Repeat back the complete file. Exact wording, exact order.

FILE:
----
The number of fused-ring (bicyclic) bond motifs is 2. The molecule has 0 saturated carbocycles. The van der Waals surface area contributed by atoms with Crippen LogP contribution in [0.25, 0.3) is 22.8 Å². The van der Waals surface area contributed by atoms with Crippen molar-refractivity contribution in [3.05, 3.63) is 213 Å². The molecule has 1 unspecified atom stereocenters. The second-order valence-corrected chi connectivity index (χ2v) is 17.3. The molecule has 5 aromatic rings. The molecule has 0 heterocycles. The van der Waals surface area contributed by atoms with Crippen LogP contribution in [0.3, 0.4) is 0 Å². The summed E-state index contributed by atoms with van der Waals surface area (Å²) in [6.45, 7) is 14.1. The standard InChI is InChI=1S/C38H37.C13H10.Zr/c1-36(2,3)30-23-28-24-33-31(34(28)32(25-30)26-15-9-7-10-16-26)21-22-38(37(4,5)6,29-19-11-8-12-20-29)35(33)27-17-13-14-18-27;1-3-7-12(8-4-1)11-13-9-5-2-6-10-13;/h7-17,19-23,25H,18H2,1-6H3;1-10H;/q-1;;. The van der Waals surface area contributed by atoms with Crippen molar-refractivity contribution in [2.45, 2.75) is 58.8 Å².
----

The number of fused-ring (bicyclic) bond motifs is 2. The molecule has 0 saturated carbocycles. The van der Waals surface area contributed by atoms with Crippen LogP contribution in [0.25, 0.3) is 22.8 Å². The van der Waals surface area contributed by atoms with Crippen molar-refractivity contribution in [3.05, 3.63) is 213 Å². The molecule has 1 unspecified atom stereocenters. The second-order valence-corrected chi connectivity index (χ2v) is 17.3. The molecule has 5 aromatic rings. The molecule has 0 heterocycles. The van der Waals surface area contributed by atoms with Crippen LogP contribution in [0.3, 0.4) is 0 Å². The summed E-state index contributed by atoms with van der Waals surface area (Å²) in [6.45, 7) is 14.1. The standard InChI is InChI=1S/C38H37.C13H10.Zr/c1-36(2,3)30-23-28-24-33-31(34(28)32(25-30)26-15-9-7-10-16-26)21-22-38(37(4,5)6,29-19-11-8-12-20-29)35(33)27-17-13-14-18-27;1-3-7-12(8-4-1)11-13-9-5-2-6-10-13;/h7-17,19-23,25H,18H2,1-6H3;1-10H;/q-1;;. The van der Waals surface area contributed by atoms with Crippen molar-refractivity contribution in [2.45, 2.75) is 58.8 Å².